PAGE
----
Unsurprisingly, there are plenty of watering holes to slake the thirst in a state revered for its bourbon. Louisville is home to the ‘urban bourbon trail’, which offers behind-the-scenes tours of some of Kentucky’s biggest whiskey labels. My pick of the bunch is the Old Forester Distilling Co. on West Main Street, which incorporates a micro distillery and barrel house. It’s a great place to start before diverging from the trail for a bar crawl on Whiskey Row. Reservations are required at Hell or High Water, a nearby cocktail bar, but are worth making for the inventive, seasonal list. After that, try Expo, a hipster dive bar offering a cocktail called the Acid Cat Spirit Guide – the explosion of flavour means you’re sure to want the secret recipe.

An absolute must-visit is Trouble Bar, a five-minute taxi ride from downtown Louisville. Trouble is a proudly women-owned business started by Nicole Stipp and Kaitlyn Owens. Open since 2019, their aim is to broaden the demographic of the bourbon drinker beyond the stereotypes. Their whiskey tasting flights are carefully considered and stunning seasonal cocktails are not to be missed.

A tasting area at the Old Forester Distilling Co. in Louisville
Bourbon tasting flights are available at the Old Forester Distilling Co. in Louisville, Kentucky (Credit: Visit the USA)

Where to stay in Kentucky

Louisville is often the first stop on trips to Kentucky, as it’s home to Muhammad Ali International Airport, named after arguably the most famous Kentuckian of all. In Louisville, stay at The Grady, a former hat factory that has been tastefully transformed into a stunning boutique hotel with a slick basement bar to match.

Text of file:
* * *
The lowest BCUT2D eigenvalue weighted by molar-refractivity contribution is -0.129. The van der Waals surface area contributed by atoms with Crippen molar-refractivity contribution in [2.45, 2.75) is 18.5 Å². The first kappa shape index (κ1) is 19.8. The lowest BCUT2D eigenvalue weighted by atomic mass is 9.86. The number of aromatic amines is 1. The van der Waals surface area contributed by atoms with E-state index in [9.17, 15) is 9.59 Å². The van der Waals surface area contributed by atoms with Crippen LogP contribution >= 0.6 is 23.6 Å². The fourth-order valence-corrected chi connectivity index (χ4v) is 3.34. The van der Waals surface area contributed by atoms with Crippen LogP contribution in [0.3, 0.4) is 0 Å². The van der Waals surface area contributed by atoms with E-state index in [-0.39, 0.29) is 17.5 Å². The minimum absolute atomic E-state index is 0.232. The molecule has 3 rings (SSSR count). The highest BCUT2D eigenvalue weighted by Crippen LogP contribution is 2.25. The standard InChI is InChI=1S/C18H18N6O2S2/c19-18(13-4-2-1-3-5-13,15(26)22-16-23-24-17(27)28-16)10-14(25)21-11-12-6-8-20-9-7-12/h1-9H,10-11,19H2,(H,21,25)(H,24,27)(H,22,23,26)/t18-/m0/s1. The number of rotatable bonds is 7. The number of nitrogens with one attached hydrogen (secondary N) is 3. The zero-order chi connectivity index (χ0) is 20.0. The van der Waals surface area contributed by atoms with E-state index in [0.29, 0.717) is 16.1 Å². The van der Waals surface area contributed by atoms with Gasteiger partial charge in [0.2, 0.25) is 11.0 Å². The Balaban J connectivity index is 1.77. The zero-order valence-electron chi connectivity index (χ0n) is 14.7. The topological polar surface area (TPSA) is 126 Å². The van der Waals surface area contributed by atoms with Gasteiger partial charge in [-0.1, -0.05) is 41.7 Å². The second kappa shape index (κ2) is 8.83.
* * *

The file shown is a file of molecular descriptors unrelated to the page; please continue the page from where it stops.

While Louisville is also home to the first 21C Museum Hotel, save yourself for a stay in the owners’ newer property in Lexington, located around 80 miles to the east. The hotel occupies an old bank and incorporates the excellent Lockbox restaurant in a former vault. The owners’ love of art means there is also 7,000 square feet of exhibition space on site.

On the tip of Kentucky’s northern border, you’d be mad not to visit Covington, literally just over a bridge from bustling Cincinnati in Ohio. The number of craft breweries and distillers in this relatively small city make it a great destination for the discerning drinker. The wonderful Hotel Covington offers spacious rooms and a fantastic bar complete with bourbon tasting experiences and amazing cocktails. The city is also well located for Cincinnati/North Kentucky International Airport.

A view across the Ohio River to the city of Covington
A view across the Ohio River to Covington, Kentucky, from Cincinnati

The ultimate drinking destination

If your visit coincides with the Kentucky Bourbon Festival, held in Bardstown every September, it’s the natural choice. The gathering of distillers big and small from across the state is an unmissable chance to explore and experience their wonderfully made and matured whiskeys. You might even come home with a rare, single barrel bourbon bottled especially for the event.

Brad 'Dusty' Bonds at Revival Vintage Spirits in Covington, Kentucky
Brad 'Dusty' Bonds at Revival Vintage Spirits in Covington, Kentucky

However, if you can’t make the festival or are looking for one particularly special venue in the state, it has to be Revival Vintage Spirits in Covington. A small bottle shop and bar that could be a filming location for Wes Anderson’s next film, Revival is run by local legend Brad ‘Dusty’ Bonds. Dusty is the Indiana Jones of spirits, dedicating his life to seeking out the old and rare to sell by the measure in his bar-cum-shop. His dream to make rare vintage bottles available for tasting is now a welcome reality; his astonishing finds often include pre-prohibition bourbon and mid-century Scotch, made available at inflation-busting prices.